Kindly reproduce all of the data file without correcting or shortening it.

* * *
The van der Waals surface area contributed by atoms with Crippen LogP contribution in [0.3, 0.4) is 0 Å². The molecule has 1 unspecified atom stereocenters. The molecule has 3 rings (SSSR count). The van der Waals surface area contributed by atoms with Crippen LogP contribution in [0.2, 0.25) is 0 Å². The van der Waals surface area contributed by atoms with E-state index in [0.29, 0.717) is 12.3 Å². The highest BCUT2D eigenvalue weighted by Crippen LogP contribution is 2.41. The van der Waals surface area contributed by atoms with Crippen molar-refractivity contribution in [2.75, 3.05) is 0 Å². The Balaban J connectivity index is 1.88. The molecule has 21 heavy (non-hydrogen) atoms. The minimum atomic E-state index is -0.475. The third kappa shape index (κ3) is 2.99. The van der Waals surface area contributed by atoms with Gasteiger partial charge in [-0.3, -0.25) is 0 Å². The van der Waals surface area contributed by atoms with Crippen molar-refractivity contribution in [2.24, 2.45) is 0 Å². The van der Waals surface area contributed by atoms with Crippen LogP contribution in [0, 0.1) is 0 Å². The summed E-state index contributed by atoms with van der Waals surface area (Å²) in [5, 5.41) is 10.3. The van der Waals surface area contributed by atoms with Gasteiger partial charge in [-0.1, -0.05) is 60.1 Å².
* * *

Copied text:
The van der Waals surface area contributed by atoms with Crippen LogP contribution in [0.3, 0.4) is 0 Å². The molecule has 1 unspecified atom stereocenters. The molecule has 3 rings (SSSR count). The van der Waals surface area contributed by atoms with Crippen LogP contribution in [0.2, 0.25) is 0 Å². The van der Waals surface area contributed by atoms with E-state index in [0.29, 0.717) is 12.3 Å². The highest BCUT2D eigenvalue weighted by Crippen LogP contribution is 2.41. The van der Waals surface area contributed by atoms with Crippen molar-refractivity contribution in [2.75, 3.05) is 0 Å². The Balaban J connectivity index is 1.88. The molecule has 21 heavy (non-hydrogen) atoms. The minimum atomic E-state index is -0.475. The third kappa shape index (κ3) is 2.99. The van der Waals surface area contributed by atoms with Gasteiger partial charge in [-0.3, -0.25) is 0 Å². The van der Waals surface area contributed by atoms with Crippen molar-refractivity contribution in [2.24, 2.45) is 0 Å². The van der Waals surface area contributed by atoms with Crippen LogP contribution in [0, 0.1) is 0 Å². The summed E-state index contributed by atoms with van der Waals surface area (Å²) in [5, 5.41) is 10.3. The van der Waals surface area contributed by atoms with Gasteiger partial charge in [-0.1, -0.05) is 60.1 Å².